The Evolving Written Word
by Cindy Sosa
Times are changing and with each passing moment the rumor mill intensifies – the days of print are over.
Numbers identifying a successful publication issue have skewed. Once a million or more has dwindled in the hundred thousands, but where is the profit? Where is the change? Is it that people have a general propensity to read less or that their reading consumption of print evolved with that of the rise of the internet and its infinite availability of everything you can dare to think of with a click on “Google Search?”
Growing up in a pre-true-social-media era, we nerds had LiveJournal. A free channel available for teens engulfed in their delusions of grandeur made to think they had something, both, deep and worthy to say and read. What woes at 15 and 16. The point is, we were part of the start of the art of blogging, where you were encouraged to write and write well; the last thing you wanted to come off as was an illiterate and ill-educated riff raff but, then again, the education system in itself has evolved from learning passion points and interests to just passing that test and adhering to writing basics (I’m talking to you makers of the FCAT). We were part of pre-Facebook, pre-Twitter, and all the drama that came with having your personal life on blast, as you were living it, in a whopping 160 characters or less or a snapshot. Trust me, I attended a full wedding via “Instagram” this weekend with hair-rising captions and comments by adults sprinkled all over my feed – “Congrats. Tru luv wins! Gr8 timez!” Adults. I blocked my 13 year-old cousin off of my feed for these types of shenanigans and she’s 13.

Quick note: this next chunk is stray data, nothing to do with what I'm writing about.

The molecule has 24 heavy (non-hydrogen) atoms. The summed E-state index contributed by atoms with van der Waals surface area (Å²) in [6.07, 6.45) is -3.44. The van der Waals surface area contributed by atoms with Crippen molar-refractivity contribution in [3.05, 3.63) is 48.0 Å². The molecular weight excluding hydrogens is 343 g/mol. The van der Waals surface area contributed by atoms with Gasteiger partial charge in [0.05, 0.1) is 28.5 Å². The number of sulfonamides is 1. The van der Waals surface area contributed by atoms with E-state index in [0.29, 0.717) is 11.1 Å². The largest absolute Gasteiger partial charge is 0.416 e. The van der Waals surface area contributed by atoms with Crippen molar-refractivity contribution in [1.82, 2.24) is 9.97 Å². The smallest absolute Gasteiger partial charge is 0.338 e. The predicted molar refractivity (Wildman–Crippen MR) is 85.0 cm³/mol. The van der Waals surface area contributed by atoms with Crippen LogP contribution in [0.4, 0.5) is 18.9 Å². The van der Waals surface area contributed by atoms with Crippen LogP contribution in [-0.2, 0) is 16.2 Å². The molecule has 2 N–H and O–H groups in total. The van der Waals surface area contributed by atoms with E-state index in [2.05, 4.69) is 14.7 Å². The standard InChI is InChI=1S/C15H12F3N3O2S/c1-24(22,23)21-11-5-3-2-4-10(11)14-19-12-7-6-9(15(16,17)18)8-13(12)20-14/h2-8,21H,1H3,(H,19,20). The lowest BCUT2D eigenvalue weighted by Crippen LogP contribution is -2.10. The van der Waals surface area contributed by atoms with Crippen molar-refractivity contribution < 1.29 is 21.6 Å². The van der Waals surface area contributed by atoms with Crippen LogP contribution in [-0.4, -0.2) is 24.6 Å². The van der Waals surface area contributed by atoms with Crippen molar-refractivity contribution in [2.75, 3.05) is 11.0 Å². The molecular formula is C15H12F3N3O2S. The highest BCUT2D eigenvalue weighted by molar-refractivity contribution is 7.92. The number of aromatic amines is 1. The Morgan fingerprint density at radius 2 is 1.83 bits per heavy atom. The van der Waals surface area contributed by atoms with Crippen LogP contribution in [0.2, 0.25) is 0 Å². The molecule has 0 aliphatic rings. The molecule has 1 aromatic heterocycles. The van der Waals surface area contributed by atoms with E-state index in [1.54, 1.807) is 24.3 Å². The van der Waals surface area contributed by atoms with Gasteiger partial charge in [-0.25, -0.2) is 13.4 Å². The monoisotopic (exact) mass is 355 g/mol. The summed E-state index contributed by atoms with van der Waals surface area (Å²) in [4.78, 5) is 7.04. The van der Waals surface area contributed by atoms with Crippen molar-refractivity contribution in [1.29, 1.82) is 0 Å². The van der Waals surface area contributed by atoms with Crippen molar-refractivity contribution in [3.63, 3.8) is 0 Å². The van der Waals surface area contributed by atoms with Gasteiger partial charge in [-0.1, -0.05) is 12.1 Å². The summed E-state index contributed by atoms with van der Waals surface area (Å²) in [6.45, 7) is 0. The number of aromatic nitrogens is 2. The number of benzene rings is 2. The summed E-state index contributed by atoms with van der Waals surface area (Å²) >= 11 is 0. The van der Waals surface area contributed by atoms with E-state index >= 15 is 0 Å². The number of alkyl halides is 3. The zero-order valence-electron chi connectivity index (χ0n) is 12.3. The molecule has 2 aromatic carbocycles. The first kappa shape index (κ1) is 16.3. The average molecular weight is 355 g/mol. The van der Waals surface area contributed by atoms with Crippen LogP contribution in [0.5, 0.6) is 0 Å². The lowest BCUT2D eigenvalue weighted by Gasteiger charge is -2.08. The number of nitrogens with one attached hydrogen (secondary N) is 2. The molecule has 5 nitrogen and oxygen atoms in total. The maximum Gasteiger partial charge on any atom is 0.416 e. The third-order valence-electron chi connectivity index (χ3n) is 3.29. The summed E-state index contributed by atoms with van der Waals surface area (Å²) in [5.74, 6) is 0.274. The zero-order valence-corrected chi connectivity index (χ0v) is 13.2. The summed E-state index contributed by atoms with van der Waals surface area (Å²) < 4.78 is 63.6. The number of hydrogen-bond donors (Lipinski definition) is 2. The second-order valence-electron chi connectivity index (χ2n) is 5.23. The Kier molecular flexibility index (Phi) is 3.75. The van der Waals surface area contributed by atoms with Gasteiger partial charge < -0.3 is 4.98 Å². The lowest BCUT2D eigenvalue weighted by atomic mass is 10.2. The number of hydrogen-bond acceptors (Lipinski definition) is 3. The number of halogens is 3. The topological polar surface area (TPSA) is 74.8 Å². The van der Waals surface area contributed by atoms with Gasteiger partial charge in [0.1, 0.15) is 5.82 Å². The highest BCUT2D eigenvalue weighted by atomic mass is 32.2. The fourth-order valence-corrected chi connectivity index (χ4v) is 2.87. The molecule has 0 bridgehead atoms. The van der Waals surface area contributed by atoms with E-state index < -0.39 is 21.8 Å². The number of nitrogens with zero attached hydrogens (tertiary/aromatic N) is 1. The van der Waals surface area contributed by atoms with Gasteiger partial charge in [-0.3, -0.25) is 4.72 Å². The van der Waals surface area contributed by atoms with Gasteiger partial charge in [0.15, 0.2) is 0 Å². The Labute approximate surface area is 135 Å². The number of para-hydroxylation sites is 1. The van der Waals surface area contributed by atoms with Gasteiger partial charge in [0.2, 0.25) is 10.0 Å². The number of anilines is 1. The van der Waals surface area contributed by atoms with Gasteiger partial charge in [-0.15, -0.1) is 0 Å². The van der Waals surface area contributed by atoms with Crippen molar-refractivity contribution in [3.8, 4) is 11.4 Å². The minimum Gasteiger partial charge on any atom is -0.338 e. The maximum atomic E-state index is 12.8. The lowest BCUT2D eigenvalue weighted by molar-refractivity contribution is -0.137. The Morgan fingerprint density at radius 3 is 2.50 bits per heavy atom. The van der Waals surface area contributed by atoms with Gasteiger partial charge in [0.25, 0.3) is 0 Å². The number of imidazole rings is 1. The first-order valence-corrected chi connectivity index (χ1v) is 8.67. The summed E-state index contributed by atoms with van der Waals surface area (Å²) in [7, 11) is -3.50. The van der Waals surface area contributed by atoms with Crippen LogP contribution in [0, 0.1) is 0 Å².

Anyhow, I digress. So the question: Is the rise of exercising concise messaging and writing affecting overall attention retention and idiocy? Are we evolving into a culture where
- You stop paying attention if you dare read complete words and sentences and
- It’s OK for everyone to tweet and status their lives away without, really, saying anything to begin with?
Or are we evolving into a culture where we’re actually becoming more effective at communication? The line is blurred and, as we continue to evolve, word-vomit becomes more widely accepted. That’s why www.failbook.com is a fun gander; it’s a site that collects golden treasures across social media outlets, primarily Facebook, musing cynics constantly asking, “What is this world coming to?” Unfortunately, for that, I have the answer and it’s there.
Maybe I’m a little old school in agreeing with Lincoln in practicing it “better to remain silent and be thought a fool than to speak and remove all doubt” as a rule of thumb, but as many of us continue abusing our right to free speech I guess it’s better if we learn that from the get-go.
BTW – Cody is not the aforementioned cousin.